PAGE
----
"This amyloid tracer IMPY--which detects amyloid plaques in the human brain--provides an excellent starting point for parallel research in humans and animals," said Denis Guilloteau, a biophysics professor and radiopharmacist in the nuclear medicine department of the Centre Hospitalier Universitaire Tours (CHRU) in France. "With IMPY, we were able to visualize abnormal protein in both neurodegenerative diseases--Alzheimer's and scrapie--and this could provide new directions for future research," he added. There are similarities between the loss of brain function in prion diseases and in Alzheimer's disease, and an understanding of prion diseases will add to the understanding of what happens to the brain with Alzheimer's disease, explained the co-author of "IMPY, a Beta-Amyloid Imaging Probe for Prion Detection." In addition, the tracer may be used for research in the veterinary field, he noted.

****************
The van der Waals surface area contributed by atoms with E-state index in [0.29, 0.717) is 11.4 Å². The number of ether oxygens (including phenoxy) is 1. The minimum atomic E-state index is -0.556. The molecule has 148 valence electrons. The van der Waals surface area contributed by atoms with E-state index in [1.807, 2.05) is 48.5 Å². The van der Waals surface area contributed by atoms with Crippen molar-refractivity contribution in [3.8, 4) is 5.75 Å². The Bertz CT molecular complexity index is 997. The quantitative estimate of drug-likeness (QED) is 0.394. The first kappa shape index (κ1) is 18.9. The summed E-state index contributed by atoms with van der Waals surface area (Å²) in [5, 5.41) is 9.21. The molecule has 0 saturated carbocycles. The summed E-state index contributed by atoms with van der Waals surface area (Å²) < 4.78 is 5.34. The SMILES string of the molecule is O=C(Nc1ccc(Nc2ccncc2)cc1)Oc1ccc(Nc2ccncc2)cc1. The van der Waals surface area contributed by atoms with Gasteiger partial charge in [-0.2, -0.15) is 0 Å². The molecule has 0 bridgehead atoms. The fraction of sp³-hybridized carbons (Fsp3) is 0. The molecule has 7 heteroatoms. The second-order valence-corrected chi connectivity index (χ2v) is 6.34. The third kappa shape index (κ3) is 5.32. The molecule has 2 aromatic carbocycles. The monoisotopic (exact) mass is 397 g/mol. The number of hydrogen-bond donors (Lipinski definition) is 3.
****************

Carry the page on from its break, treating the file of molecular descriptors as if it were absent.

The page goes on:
Alzheimer's disease is a progressive, irreversible brain disorder with no known cause or cure. Symptoms may include memory loss, confusion, impaired judgment, disorientation and loss of language skills. More than 4.5 million Americans are believed to have Alzheimer's disease, and by 2050, the number could increase to 13.2 million.
Prions are abnormal, transmissible agents--with no DNA--that are able to induce abnormal folding of normal cellular prion proteins in the brain, leading to brain damage and the characteristic signs and symptoms of the disease. Prions cause a number of rare progressive neurodegenerative disorders that affect bot
Contact: Maryann Verrillo
Society of Nuclear Medicine